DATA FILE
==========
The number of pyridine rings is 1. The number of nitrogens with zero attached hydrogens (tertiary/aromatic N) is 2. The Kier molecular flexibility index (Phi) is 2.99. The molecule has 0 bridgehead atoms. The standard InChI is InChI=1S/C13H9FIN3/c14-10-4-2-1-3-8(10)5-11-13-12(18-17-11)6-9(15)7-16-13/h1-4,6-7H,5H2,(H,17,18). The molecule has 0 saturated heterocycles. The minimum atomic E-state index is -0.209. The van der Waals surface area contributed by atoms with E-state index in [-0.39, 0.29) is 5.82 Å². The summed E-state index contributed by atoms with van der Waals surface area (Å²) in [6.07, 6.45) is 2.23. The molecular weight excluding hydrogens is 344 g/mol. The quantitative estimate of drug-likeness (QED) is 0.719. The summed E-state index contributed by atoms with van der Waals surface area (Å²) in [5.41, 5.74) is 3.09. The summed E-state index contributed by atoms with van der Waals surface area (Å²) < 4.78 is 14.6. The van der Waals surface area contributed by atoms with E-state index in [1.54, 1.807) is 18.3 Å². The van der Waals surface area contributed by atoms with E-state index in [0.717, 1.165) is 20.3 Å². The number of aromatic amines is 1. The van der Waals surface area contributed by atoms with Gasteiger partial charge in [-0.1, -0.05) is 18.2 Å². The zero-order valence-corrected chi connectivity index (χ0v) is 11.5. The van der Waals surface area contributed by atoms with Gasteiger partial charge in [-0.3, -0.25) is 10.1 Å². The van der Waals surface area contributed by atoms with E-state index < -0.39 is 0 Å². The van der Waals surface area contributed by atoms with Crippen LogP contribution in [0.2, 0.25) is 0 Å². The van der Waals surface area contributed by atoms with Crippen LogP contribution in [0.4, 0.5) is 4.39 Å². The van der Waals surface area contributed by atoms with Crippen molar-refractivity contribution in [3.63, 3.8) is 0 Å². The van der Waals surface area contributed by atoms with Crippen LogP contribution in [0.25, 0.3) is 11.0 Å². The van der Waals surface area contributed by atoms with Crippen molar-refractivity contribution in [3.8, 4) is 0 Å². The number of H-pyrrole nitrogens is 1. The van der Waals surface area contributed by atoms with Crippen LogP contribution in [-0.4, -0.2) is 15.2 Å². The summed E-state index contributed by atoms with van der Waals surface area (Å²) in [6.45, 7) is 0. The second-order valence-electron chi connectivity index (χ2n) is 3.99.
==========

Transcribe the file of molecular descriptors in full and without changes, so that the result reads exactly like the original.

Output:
The number of pyridine rings is 1. The number of nitrogens with zero attached hydrogens (tertiary/aromatic N) is 2. The Kier molecular flexibility index (Phi) is 2.99. The molecule has 0 bridgehead atoms. The standard InChI is InChI=1S/C13H9FIN3/c14-10-4-2-1-3-8(10)5-11-13-12(18-17-11)6-9(15)7-16-13/h1-4,6-7H,5H2,(H,17,18). The molecule has 0 saturated heterocycles. The minimum atomic E-state index is -0.209. The van der Waals surface area contributed by atoms with E-state index in [-0.39, 0.29) is 5.82 Å². The summed E-state index contributed by atoms with van der Waals surface area (Å²) in [6.07, 6.45) is 2.23. The molecular weight excluding hydrogens is 344 g/mol. The quantitative estimate of drug-likeness (QED) is 0.719. The summed E-state index contributed by atoms with van der Waals surface area (Å²) in [5.41, 5.74) is 3.09. The summed E-state index contributed by atoms with van der Waals surface area (Å²) < 4.78 is 14.6. The van der Waals surface area contributed by atoms with E-state index in [1.54, 1.807) is 18.3 Å². The van der Waals surface area contributed by atoms with E-state index in [0.717, 1.165) is 20.3 Å². The number of aromatic amines is 1. The van der Waals surface area contributed by atoms with Gasteiger partial charge in [-0.1, -0.05) is 18.2 Å². The zero-order valence-corrected chi connectivity index (χ0v) is 11.5. The van der Waals surface area contributed by atoms with Gasteiger partial charge in [-0.3, -0.25) is 10.1 Å². The van der Waals surface area contributed by atoms with E-state index < -0.39 is 0 Å². The van der Waals surface area contributed by atoms with Crippen LogP contribution in [0.2, 0.25) is 0 Å². The van der Waals surface area contributed by atoms with Crippen LogP contribution in [0.4, 0.5) is 4.39 Å². The van der Waals surface area contributed by atoms with Crippen molar-refractivity contribution in [3.63, 3.8) is 0 Å². The van der Waals surface area contributed by atoms with Crippen LogP contribution in [0.25, 0.3) is 11.0 Å². The van der Waals surface area contributed by atoms with Crippen molar-refractivity contribution in [3.8, 4) is 0 Å². The number of H-pyrrole nitrogens is 1. The van der Waals surface area contributed by atoms with Crippen LogP contribution in [-0.4, -0.2) is 15.2 Å². The summed E-state index contributed by atoms with van der Waals surface area (Å²) in [6.45, 7) is 0. The second-order valence-electron chi connectivity index (χ2n) is 3.99.